Sunday, May 24, 2009

One potato, two potato, three potato, four

I don't know who David Kramer is, but he's wrong about potatoes. In a footnote on one of his posts on government dietary advice, he writes:

"¹Potatoes are very fattening. How does this environmentally-"correct" food recommendation jibe with the Brits' former study claiming that obesity causes global warming?"

Potatoes are fattening? I think not. Perhaps he should do a little more research. He can start with Dr. McDougall's March 2009 newsletter where Dr. McDougall writes:

"Most people are completely backwards about the diet that results in health and an attractive appearance. They learn, "Don’t eat starches, because rice turns to sugar, which turns to fat, making you gain weight." If this mantra were true then there would be an epidemic of obesity among the 1.73 billion Asians living on rice-based diets. Confirming this truth, after moving west and replacing their starch with "high-protein" foods, then people from Japan and the Philippines would become trimmer and healthier looking. Is that what you see? "Potatoes are fattening." If true, then why during the 2000 McDougall Adventure trip to Peru, a country where common potatoes are the staple food, were the residents so trim and strong looking? We did see a few overweight people on this trip. The "chubby ones" were the waiters and chefs serving tourists their favorite meat and cheese dishes, and obviously sampling the menu.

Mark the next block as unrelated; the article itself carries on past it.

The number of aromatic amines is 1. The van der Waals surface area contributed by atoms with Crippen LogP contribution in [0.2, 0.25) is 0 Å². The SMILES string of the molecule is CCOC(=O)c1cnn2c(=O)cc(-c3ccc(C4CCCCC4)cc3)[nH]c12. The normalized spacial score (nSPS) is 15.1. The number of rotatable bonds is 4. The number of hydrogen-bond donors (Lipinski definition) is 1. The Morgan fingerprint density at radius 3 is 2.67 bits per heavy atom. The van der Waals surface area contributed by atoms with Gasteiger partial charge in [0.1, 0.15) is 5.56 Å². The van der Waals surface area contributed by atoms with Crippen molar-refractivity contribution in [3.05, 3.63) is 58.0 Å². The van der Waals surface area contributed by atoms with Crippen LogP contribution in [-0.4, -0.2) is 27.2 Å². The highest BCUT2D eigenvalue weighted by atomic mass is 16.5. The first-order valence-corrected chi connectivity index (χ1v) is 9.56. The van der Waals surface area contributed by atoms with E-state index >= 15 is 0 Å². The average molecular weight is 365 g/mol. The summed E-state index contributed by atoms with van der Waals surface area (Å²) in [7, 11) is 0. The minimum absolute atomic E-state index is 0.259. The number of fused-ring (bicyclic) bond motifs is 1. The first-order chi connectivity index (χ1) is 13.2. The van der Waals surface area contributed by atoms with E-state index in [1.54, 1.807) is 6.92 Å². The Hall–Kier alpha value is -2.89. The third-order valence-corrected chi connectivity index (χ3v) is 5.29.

"Let’s look together at a globe of the Earth and identify the populations of people who look the youngest, healthiest, and trimmest. Those living in Japan, China, Korea, Thailand, Indonesia, and the Philippines stand out. Their diet is mostly rice with some vegetables. In rural Mexico we will find beautiful people eating corn, beans, and squash. No one is overweight or on a diet there. The men, women and children of central New Guinea are nourished almost entirely by sweet potatoes. These people have no need for Weight Watchers or Jenny Craig. Worldwide, populations with the highest consumption of starch are the trimmest and fittest.1 Learn about the health of these trim people and you will discover that they also have extremely low rates of diabetes, arthritis, gallbladder disease, constipation, indigestion, multiple sclerosis, heart disease, and cancers of the breast, prostate, and colon."

Sure, many people don't want to hear unsolicited dietary advice, especially from government which rarely gets anything right, but that doesn't mean the dietary advice is necessarily wrong. Besides, lamb tastes like wet dog smells. Blech.